I do feel bad picking on this institution, because it is probably no worse than the other ones, and I do appreciate that they have stuck with me for all of these years, but there are a couple of other interesting moves they have made. On the one hand, one of my accounts went below their minimum, and hence I was charged a fee for something like "inadequate balance maintained." . However, I was using another account to fund this account, and I made such transfers so often that my other account I was charged an "excess activity fee." I was told that to avoid such fees, I could make such transfers either with the teller doing the transaction , or by using an ATM machine. I suppose that this move was to prevent me from trying to do an online transaction and then suffer the indignity of being unable to access my bank account in the event some catastrophe stopping the Internet from functioning, such as the recent passing of Michael Jackson. I feel good though; I am just doing my little part to help this bank be successful in such a difficult time.

Anyway, the woman teller was wearing a very sharp looking Chase Manhattan shirt, blue with a couple of buttons and a nice collar. I complemented her and told her, "Hey, things can't be that bad. After all, you are wearing a nice shirt with Chase Manhattan insignia." Alas, she told me that her nice new shirt was actually torn in a couple of spots, and that one of the buttons was coming off, which lead me to thinking, how many times a week do these employees have to wear these shirts? Do the employees get a new shirt to wear every day, or do they have go home every night, to wash the one shirt that they have been issued, and then repeat this ritual every day to the point where their shirts start falling apart and become shabby-looking? I am afraid to inquire more into this, so I have let this one go.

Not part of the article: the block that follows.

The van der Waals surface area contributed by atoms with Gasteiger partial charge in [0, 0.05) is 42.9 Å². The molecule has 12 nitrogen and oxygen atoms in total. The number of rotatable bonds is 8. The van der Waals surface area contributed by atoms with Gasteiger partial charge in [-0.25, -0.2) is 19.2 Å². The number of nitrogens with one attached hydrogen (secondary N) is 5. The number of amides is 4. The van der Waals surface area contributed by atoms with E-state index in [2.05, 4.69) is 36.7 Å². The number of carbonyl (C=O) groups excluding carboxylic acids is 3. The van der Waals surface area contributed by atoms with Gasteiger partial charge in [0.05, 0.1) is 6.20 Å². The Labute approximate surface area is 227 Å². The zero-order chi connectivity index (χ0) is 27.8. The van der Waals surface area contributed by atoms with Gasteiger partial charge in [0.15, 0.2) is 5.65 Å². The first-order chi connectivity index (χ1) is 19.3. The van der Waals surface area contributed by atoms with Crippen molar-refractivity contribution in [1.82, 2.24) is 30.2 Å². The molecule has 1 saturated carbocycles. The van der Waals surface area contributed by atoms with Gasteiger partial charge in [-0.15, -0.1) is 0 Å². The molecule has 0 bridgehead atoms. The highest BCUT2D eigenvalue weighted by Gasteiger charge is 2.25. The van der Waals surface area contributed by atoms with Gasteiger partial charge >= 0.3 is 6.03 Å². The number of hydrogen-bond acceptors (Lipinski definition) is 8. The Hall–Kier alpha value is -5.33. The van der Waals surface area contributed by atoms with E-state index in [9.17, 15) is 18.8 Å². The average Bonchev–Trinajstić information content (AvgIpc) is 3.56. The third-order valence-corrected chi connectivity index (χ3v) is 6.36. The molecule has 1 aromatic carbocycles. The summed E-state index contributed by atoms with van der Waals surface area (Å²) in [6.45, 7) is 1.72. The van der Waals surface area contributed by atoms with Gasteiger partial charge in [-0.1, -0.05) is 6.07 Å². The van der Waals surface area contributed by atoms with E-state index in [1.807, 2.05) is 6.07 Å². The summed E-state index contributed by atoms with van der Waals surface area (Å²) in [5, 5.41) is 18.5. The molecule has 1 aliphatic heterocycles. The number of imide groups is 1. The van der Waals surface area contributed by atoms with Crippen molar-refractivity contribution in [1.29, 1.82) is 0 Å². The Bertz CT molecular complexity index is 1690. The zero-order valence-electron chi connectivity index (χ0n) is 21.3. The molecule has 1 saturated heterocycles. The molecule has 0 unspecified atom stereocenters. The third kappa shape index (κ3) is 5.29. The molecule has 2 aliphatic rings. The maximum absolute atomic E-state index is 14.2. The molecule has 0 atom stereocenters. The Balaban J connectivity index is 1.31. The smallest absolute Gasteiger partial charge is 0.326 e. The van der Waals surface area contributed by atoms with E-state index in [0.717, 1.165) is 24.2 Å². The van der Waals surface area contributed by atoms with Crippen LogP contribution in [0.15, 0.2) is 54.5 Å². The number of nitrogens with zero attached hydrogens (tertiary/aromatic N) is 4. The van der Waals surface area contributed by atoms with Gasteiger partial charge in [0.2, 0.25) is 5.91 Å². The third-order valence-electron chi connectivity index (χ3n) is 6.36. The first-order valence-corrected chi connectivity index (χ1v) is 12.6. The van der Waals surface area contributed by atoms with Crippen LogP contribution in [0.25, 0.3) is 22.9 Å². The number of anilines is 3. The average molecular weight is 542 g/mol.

Anyway, as you probably can guess, the morale of this story is : Accentuate the positive. Do your best to cheer up everyone you meet, even bank employees. You might try to do your best Michael Jackson dance moves in the bank lobby, by doing some spins, standing on your tip toes and doing some Moonwalking. You will definitely put on the smile of everyone in the bank (except for, perhaps the security guards, who might, unfortunately, deduce that you are a threat to the bank in light of your behavior, and arrest you, or even shoot you. ) But, do not fear. America will survive this economic meltdown, as long as we and all consumers keep a smile on our faces, and, as the old saying goes, "Don't let'em see you sweat."


  1. Appreciate your insight on the lot of bank tellers. I was fortunate throughout my work life to never have a pointy haired boss, but my job for many years was associated with banking, and then I went through multiple mergers, till I couldn't take it anymore and worked on my own. In banking during normal years, and most workplaces during reorganization times, pointy haired bosses reign.

  2. Hello Timecheck,

    Thanks, pointy haired bosses can make our lives very difficult. I have worked for many of those myself, and I am thankful now that I am not in that type of environment anymore.

    Bank tellers can really be inspirational to the rest of us. I recently expressed my displeasure to a teller about their various charges, as discussed in my blog. She listened patiently, and then gave me a written list of every fee that their bank had been charging, as well as listing their interest rates on all of their accounts (which were mostly .01%). After that, she was still friendly, and even offered me the opportunity to be one of the lucky winners of a contest which I could enter, as long as I authorized the bank to pay automatic payments out of my accounts. I declined (because I mostly pay bills via the Internet already), but I appreciated her ability to have a positive attitude, in such a difficult business environment, where she probably has to take abuse all day long from customers.